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"Was it a Dream?" By Guy de Maupassant

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sousna hanna

on 25 November 2013

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Transcript of "Was it a Dream?" By Guy de Maupassant

"Was it a Dream?" By Guy de Maupassant
Coherence and Unity
Furthermore, coherence and unity are both successfully achieved in this short story through the use of a clear order, repetition, and parallelism, providing for an immersive and enjoyable reading experience.
Form
This narration begins with the narrator describing his love towards a woman who was deceased. The grief which overwhelmed him was very evident through the narrator’s recollection of past memories of her.
“Was it a Dream?” is a story written by 19th century French writer, Guy de Maupassant.
It is a narration that questions one’s judgment and emotions and instills doubt within the reader.
It follows the story of a man who spends all his spare time mourning over his lover’s grave.
Throughout this story, the main characters, as well as his lover remain unnamed.
Guy de Maupassant was able to incorporate enriched structural devices such as form, subject, thesis and figures of speech as well as provide excellent qualities of unity, coherence and emphasis.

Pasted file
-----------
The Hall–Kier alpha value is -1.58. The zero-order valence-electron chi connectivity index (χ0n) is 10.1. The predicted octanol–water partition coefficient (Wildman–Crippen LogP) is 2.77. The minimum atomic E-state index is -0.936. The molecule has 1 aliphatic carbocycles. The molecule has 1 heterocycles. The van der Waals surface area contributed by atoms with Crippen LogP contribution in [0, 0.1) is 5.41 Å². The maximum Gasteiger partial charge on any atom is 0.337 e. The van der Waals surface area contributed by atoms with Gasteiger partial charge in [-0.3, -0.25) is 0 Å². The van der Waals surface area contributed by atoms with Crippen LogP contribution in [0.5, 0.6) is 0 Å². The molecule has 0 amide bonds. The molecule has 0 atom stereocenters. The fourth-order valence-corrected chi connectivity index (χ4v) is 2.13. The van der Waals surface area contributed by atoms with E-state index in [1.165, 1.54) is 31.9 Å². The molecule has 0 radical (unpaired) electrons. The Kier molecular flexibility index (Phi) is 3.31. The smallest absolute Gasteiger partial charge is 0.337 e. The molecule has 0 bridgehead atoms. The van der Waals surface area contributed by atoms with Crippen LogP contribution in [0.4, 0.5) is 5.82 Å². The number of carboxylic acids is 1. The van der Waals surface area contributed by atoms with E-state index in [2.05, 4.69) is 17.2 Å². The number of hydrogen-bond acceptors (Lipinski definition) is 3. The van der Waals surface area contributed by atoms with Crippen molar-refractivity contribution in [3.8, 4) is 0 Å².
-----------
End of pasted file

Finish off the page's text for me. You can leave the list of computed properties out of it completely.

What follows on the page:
Theme
The theme of this short story is the blind flattery of a person and the glorification of their image out of ignorance or naivety thus resulting in the loss of truth.
Emphasis
In English literature, emphasis can be defined as an idea that is given special importance or significance.
One example of emphasis in “Was it a Dream” is, “I stopped short in front of that looking glass in which she had so often been reflected – so often, so often, so often, that it must have retained her reflection” (150). This quote is significant because the author adds emphasis in repeating "so often," showing how often the woman deceived her partner, which is revealed to be the true story behind her death in the end.
Furthermore, Maupassant emphasizes the influence the woman had in the man’s life by portraying the woman as the moon and without the moon there is no light to guide him in life, this can be found in the line: . “I read the names with my fingers. I could not find her again! There was no moon. What a night!” (151).
“They were all writing at the same time, on the threshold of their eternal abode, the truth, the terrible and the holy truth of which everybody was ignorant, or pretended to be ignorant, while they were alive” (153). In this quote, Maupassant implies that the supreme truth is ultimately revealed in the end, surpassing death.
Figures of speech
To further enhance the descriptions interlaced in the story, Guy de Maupassant utilized reoccurring figures of speech such as symbolism, similes, juxtaposition and repetition.
Intro of story
In his grief, he visits the cemetery where the woman he loved was buried and there he experiences great sorrow in his mourning, and the fear of loneliness in his solitude when he wanders off and discovers that he is lost, unable to re-find where his loved one was buried.